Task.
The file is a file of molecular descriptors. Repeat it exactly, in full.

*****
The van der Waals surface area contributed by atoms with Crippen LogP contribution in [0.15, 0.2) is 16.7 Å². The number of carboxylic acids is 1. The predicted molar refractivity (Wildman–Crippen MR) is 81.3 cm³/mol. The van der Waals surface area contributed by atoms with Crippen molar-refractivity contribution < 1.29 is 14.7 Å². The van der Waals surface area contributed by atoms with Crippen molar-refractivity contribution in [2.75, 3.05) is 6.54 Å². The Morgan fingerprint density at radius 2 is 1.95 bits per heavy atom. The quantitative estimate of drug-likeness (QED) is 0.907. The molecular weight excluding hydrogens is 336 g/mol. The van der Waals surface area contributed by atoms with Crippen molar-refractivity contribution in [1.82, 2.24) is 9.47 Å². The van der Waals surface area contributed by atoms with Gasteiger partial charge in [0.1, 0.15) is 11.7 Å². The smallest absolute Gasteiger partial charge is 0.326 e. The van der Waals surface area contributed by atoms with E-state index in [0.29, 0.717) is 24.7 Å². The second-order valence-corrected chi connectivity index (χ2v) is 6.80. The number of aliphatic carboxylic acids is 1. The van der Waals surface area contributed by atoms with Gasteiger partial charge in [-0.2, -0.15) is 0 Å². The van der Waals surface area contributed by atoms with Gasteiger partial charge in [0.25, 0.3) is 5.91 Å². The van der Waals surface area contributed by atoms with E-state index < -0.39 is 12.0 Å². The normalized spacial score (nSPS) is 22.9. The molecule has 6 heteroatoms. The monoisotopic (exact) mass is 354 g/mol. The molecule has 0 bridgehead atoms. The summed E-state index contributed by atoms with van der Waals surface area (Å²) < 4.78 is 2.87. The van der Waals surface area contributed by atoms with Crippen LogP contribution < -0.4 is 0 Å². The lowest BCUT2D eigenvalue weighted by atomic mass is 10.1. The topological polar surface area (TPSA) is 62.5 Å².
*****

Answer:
The van der Waals surface area contributed by atoms with Crippen LogP contribution in [0.15, 0.2) is 16.7 Å². The number of carboxylic acids is 1. The predicted molar refractivity (Wildman–Crippen MR) is 81.3 cm³/mol. The van der Waals surface area contributed by atoms with Crippen molar-refractivity contribution < 1.29 is 14.7 Å². The van der Waals surface area contributed by atoms with Crippen molar-refractivity contribution in [2.75, 3.05) is 6.54 Å². The Morgan fingerprint density at radius 2 is 1.95 bits per heavy atom. The quantitative estimate of drug-likeness (QED) is 0.907. The molecular weight excluding hydrogens is 336 g/mol. The van der Waals surface area contributed by atoms with Crippen molar-refractivity contribution in [1.82, 2.24) is 9.47 Å². The van der Waals surface area contributed by atoms with Gasteiger partial charge in [0.1, 0.15) is 11.7 Å². The smallest absolute Gasteiger partial charge is 0.326 e. The van der Waals surface area contributed by atoms with E-state index in [0.29, 0.717) is 24.7 Å². The second-order valence-corrected chi connectivity index (χ2v) is 6.80. The number of aliphatic carboxylic acids is 1. The van der Waals surface area contributed by atoms with Gasteiger partial charge in [-0.2, -0.15) is 0 Å². The van der Waals surface area contributed by atoms with Gasteiger partial charge in [0.25, 0.3) is 5.91 Å². The van der Waals surface area contributed by atoms with E-state index < -0.39 is 12.0 Å². The normalized spacial score (nSPS) is 22.9. The molecule has 6 heteroatoms. The monoisotopic (exact) mass is 354 g/mol. The molecule has 0 bridgehead atoms. The summed E-state index contributed by atoms with van der Waals surface area (Å²) < 4.78 is 2.87. The van der Waals surface area contributed by atoms with Crippen LogP contribution < -0.4 is 0 Å². The lowest BCUT2D eigenvalue weighted by atomic mass is 10.1. The topological polar surface area (TPSA) is 62.5 Å².